Photo courtesy of Jacqui Bay Slusher
A sampling of I Wear Blue Tights clothespin people: Elvis Presley, Frida Kahlo, Buzz Aldrin, and William Shakespeare.

By night, however, she has an entirely different calling: I Wear Blue Tights, her line of one-of-a-kind crafts that are making their way into a slew of gift boutiques throughout the state; on the Downtown Mall, they can be found at O'Suzannah. "I really, really, REALLY enjoy making things. My husband and I crafted for a year [in preparation] for our wedding. We started planning our wedding during the formation of Pinterest, and I guess I just decided that I needed to make all the things. It got out of hand, but I would not change a thing." Specializing in the whimsical, Jacqui creates hand-painted wooden bead necklaces, exquisitely detailed clothespin people, dinosaur head trophies (cruelty-free!) mounted on small log cross-sections, and more. "I let that love of creating move in a more profitable direction and now I am, what I consider to be, kind of successful. Which, for me, means that I really enjoy doing it, I make a bit of money, and I have joined a wonderful maker community here in Central Virginia!" One Saturday in late September, I visited Jacqui's booth at fleaVILLE, a new pop-up flea market at the IX building off the Mall, to find out what she recommends for the U.Va. Woman hoping to discover what Downtown Charlottesville has to offer.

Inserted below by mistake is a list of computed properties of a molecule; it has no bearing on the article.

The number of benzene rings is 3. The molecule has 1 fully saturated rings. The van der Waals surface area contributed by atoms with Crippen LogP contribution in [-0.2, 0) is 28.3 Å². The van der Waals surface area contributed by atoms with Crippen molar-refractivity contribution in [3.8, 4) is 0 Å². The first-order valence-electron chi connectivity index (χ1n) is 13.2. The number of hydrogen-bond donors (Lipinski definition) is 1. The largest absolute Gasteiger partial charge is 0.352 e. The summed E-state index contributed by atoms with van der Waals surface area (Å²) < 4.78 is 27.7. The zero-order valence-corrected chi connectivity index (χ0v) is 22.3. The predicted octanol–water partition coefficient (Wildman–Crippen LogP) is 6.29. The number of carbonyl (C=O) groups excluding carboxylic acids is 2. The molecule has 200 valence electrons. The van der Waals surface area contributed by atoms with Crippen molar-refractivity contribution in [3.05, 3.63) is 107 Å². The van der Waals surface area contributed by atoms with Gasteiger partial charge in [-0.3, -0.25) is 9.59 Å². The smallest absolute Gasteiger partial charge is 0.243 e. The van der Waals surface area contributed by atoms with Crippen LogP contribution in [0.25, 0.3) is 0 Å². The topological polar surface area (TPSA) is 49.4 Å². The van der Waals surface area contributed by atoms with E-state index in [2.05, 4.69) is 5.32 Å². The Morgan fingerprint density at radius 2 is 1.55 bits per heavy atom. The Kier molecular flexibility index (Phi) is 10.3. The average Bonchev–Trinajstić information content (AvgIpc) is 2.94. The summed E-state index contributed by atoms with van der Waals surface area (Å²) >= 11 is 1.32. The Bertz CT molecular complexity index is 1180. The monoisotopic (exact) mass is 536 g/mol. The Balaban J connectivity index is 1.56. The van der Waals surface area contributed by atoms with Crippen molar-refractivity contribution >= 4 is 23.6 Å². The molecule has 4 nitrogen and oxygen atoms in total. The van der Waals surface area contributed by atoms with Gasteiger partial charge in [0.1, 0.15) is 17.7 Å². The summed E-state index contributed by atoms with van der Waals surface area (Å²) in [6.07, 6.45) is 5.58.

Helen McLaughlin: What upcoming event(s) should she put in her smartphone? Jacqui Bay Slusher:

  • October 10- The Paramount is doing a 10th Anniversary Tour, which should be a lovely celebration of the amazing restoration of this gorgeous venue.
  • October 18- The Live Arts Gala. For the BEST after party (Afterglow) in the land, I highly suggest snatching up tickets immediately.
  • And, of course, all of October, you can go up to Carter Mountain, have a wine slushie (if you're 21!), and score a prize pumpkin.

HM:Best Downtown selfie location? JS:You and your bestie noshing passionately on a cupcake from Cappellino's Crazy Cakes. HM: It's Saturday afternoon on the Mall. You step off the free trolley as a Wahoo with $20, comfortable (but cute!) shoes, and a few hours before you're meeting a friend for coffee. Ideal itinerary? JS: